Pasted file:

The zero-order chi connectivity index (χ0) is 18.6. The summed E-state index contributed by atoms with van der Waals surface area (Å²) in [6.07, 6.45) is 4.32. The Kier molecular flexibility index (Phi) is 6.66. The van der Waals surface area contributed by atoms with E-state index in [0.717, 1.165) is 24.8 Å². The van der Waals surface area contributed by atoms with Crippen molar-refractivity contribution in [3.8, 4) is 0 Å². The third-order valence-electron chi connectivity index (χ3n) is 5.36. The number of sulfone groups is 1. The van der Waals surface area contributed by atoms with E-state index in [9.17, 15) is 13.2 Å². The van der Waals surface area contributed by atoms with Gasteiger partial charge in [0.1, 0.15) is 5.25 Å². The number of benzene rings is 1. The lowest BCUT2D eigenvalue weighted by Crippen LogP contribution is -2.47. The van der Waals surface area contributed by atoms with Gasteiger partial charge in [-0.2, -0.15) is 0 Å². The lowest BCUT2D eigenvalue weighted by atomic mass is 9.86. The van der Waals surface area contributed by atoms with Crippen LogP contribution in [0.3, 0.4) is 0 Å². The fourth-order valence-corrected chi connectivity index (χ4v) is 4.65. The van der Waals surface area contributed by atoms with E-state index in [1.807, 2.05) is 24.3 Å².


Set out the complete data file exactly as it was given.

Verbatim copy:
The zero-order chi connectivity index (χ0) is 18.6. The summed E-state index contributed by atoms with van der Waals surface area (Å²) in [6.07, 6.45) is 4.32. The Kier molecular flexibility index (Phi) is 6.66. The van der Waals surface area contributed by atoms with E-state index in [0.717, 1.165) is 24.8 Å². The van der Waals surface area contributed by atoms with Crippen molar-refractivity contribution in [3.8, 4) is 0 Å². The third-order valence-electron chi connectivity index (χ3n) is 5.36. The number of sulfone groups is 1. The van der Waals surface area contributed by atoms with E-state index in [9.17, 15) is 13.2 Å². The van der Waals surface area contributed by atoms with Gasteiger partial charge in [0.1, 0.15) is 5.25 Å². The number of benzene rings is 1. The lowest BCUT2D eigenvalue weighted by Crippen LogP contribution is -2.47. The van der Waals surface area contributed by atoms with Gasteiger partial charge in [-0.2, -0.15) is 0 Å². The lowest BCUT2D eigenvalue weighted by atomic mass is 9.86. The van der Waals surface area contributed by atoms with Crippen LogP contribution in [0.3, 0.4) is 0 Å². The fourth-order valence-corrected chi connectivity index (χ4v) is 4.65. The van der Waals surface area contributed by atoms with E-state index in [1.807, 2.05) is 24.3 Å².